The Golden State has been an early adopter of cloud.
Katharine Frase is vice president and chief technology officer at IBM Public Sector.
It’s time for government to head for the clouds.
The public sector at every level continues to struggle with financial stress. Compounding the issue is aging technology infrastructure.
But there are answers up in the clouds.
The core concept of cloud computing – sharing IT infrastructure to make computing more efficient – is an obvious solution for governments pushing to squeeze costs while improving services. Cloud computing offers government agencies a way to share infrastructure and spread out their costs while at the same time improving services.
No state struggles with the complexities of state and local government more than California.
The nation’s most populous state has one of the world’s largest economies, nearly 500 cities and literally thousands of state and local government agencies. Governing California is mind-numbingly complex, with a full array of social, economic, institutional and political variables.
In a recent survey of California cities by the IBM Center for the Business of Government, 55 percent of respondents agreed the state’s aging infrastructure is an area of fiscal stress where costs could be reduced.
Neglect Aging IT Systems at Your Peril
As the survey results made clear, the issue isn’t just aging government vehicles, deteriorating roads and outdated sanitation systems. Respondents also pointed to old, inefficient computing systems that prevent government from adopting more efficient billing, HR and purchasing systems. In the long run, neglecting infrastructure investment drives up costs.
One primary issue is that information used for decision-making sits in siloed databases developed by various government departments for different purposes over many years.
For instance, in some cases, county assessor real-estate data isn’t accessible by the city’s fire-inspection services. The state‘s database of highways to be resurfaced isn’t linked to the water district’s database of crumbling pipes that need repair. Meanwhile, the arcane systems used to store all of this data makes it difficult – and often impossible – for the public to access the information.
A new business model is required as the public sector seeks a better, more cost-effective way to deliver citizen services.
Shared IT infrastructure through cloud computing frees government to focus on delivering value to the public without the cost burden of proprietary IT infrastructure, while expanding access to government data and services. Making these resources accessible across jurisdictions can spur big improvements in both services and public perception of government.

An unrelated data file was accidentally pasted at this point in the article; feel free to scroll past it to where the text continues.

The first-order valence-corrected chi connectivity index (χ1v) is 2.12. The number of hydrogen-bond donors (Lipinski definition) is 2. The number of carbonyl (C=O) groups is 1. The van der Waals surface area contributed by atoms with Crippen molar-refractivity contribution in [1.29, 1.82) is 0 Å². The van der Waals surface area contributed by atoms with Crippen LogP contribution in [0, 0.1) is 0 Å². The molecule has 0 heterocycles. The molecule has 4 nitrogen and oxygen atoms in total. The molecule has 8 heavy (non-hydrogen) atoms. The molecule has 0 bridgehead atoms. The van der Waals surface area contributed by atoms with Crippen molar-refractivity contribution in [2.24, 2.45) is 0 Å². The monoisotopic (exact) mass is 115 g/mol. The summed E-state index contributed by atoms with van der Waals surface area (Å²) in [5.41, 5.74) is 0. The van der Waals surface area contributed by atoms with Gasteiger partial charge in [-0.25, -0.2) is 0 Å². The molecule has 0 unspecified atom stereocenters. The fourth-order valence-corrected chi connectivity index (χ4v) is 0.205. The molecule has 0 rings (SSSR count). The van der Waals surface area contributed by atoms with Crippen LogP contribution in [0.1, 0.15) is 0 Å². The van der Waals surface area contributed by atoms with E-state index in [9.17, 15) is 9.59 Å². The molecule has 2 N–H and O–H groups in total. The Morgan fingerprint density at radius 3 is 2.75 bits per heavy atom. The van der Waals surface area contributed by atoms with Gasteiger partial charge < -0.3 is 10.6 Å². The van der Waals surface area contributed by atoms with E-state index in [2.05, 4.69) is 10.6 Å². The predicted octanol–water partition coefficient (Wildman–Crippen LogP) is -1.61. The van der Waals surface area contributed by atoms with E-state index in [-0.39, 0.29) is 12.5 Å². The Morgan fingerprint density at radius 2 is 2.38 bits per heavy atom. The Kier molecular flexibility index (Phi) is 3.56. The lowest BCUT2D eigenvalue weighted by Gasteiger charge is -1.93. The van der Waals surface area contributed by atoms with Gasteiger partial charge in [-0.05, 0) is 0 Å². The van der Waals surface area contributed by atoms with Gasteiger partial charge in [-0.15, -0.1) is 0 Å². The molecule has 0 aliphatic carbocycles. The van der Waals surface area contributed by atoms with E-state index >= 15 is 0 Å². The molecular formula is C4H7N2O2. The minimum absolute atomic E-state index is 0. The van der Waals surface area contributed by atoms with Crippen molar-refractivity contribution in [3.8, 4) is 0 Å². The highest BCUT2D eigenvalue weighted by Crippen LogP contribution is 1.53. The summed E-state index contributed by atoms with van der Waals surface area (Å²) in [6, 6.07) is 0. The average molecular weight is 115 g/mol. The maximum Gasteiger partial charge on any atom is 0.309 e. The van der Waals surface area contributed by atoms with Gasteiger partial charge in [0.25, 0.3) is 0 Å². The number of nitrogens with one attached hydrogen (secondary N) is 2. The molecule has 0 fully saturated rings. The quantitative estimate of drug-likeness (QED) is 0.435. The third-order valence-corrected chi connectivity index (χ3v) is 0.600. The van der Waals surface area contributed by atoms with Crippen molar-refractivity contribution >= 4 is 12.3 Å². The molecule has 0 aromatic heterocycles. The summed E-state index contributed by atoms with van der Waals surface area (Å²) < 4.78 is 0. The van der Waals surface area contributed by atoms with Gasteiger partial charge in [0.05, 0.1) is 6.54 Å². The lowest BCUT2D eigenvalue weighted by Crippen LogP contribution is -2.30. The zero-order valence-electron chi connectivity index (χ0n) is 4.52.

The emergence of government clouds and the promise of cloud computing to transform public sector IT is becoming a reality.
For governments looking to expand critical workloads, clouds built on open standards offer a way to integrate legacy systems with new environments. There’s a huge opportunity here for companies that have expertise in government-technology consulting, a track record of accountability and the skills to bridge legacy systems with new citizen-friendly apps.
As Goes California…
California has been an early mover to adopt cloud computing for government functions. We are starting to see the bold leadership needed to bring a cloud strategy to life. The state’s government has begun implementing a cloud-based, smart shared-services strategy called CalCloud that involves sharing resources and information among agencies and with their constituents.
That makes California the first state to implement a cloud strategy at the state level. CalCloud, which is supported by IBM, aims to change the speed at which government can do business. It is a cost-effective, on-demand consumption model that minimizes upfront capital investment and contains financial risk. Agencies and municipalities statewide will be able to get cloud-based services up and running faster and more efficiently.
Sharing data and IT services among departments and across jurisdictions should come naturally to governments – and secure open cloud solutions are the right platform for that to happen. Already, according to market research firm IDC, 15-20 percent of U.S. cities are looking to invest in cloud services; the potential for both cost reduction and improved services is vast.
The bottom line: At a time of shrinking municipal budgets, investments in technology can make existing infrastructure work better for citizens and government leaders alike. It’s time to stop dreaming about what used to be and to get our heads into the clouds.